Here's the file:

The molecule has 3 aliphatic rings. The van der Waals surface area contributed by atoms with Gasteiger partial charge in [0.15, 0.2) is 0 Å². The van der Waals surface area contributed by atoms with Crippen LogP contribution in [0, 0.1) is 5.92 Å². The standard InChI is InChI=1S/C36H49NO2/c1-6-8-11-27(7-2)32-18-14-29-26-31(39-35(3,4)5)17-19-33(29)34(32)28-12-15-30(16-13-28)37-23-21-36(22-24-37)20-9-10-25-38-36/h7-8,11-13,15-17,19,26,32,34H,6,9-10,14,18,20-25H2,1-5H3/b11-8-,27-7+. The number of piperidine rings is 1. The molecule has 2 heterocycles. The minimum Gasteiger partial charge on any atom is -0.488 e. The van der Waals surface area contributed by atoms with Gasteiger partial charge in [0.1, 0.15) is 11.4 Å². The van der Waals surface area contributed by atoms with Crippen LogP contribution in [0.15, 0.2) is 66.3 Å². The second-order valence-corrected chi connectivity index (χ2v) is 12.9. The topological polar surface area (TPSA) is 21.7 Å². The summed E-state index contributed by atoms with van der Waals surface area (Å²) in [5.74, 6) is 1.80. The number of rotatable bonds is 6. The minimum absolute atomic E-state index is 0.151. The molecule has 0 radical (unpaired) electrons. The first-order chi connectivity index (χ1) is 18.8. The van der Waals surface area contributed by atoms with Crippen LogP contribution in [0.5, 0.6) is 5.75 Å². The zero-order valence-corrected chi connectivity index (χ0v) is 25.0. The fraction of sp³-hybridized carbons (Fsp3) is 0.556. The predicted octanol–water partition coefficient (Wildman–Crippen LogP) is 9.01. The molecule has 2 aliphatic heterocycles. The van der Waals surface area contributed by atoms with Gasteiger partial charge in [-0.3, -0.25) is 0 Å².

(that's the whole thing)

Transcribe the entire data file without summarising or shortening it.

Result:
The molecule has 3 aliphatic rings. The van der Waals surface area contributed by atoms with Gasteiger partial charge in [0.15, 0.2) is 0 Å². The van der Waals surface area contributed by atoms with Crippen LogP contribution in [0, 0.1) is 5.92 Å². The standard InChI is InChI=1S/C36H49NO2/c1-6-8-11-27(7-2)32-18-14-29-26-31(39-35(3,4)5)17-19-33(29)34(32)28-12-15-30(16-13-28)37-23-21-36(22-24-37)20-9-10-25-38-36/h7-8,11-13,15-17,19,26,32,34H,6,9-10,14,18,20-25H2,1-5H3/b11-8-,27-7+. The number of piperidine rings is 1. The molecule has 2 heterocycles. The minimum Gasteiger partial charge on any atom is -0.488 e. The van der Waals surface area contributed by atoms with Gasteiger partial charge in [0.1, 0.15) is 11.4 Å². The van der Waals surface area contributed by atoms with Crippen LogP contribution in [0.15, 0.2) is 66.3 Å². The second-order valence-corrected chi connectivity index (χ2v) is 12.9. The topological polar surface area (TPSA) is 21.7 Å². The summed E-state index contributed by atoms with van der Waals surface area (Å²) in [5.74, 6) is 1.80. The number of rotatable bonds is 6. The minimum absolute atomic E-state index is 0.151. The molecule has 0 radical (unpaired) electrons. The first-order chi connectivity index (χ1) is 18.8. The van der Waals surface area contributed by atoms with Crippen LogP contribution in [0.5, 0.6) is 5.75 Å². The zero-order valence-corrected chi connectivity index (χ0v) is 25.0. The fraction of sp³-hybridized carbons (Fsp3) is 0.556. The predicted octanol–water partition coefficient (Wildman–Crippen LogP) is 9.01. The molecule has 2 aliphatic heterocycles. The van der Waals surface area contributed by atoms with Gasteiger partial charge in [-0.3, -0.25) is 0 Å².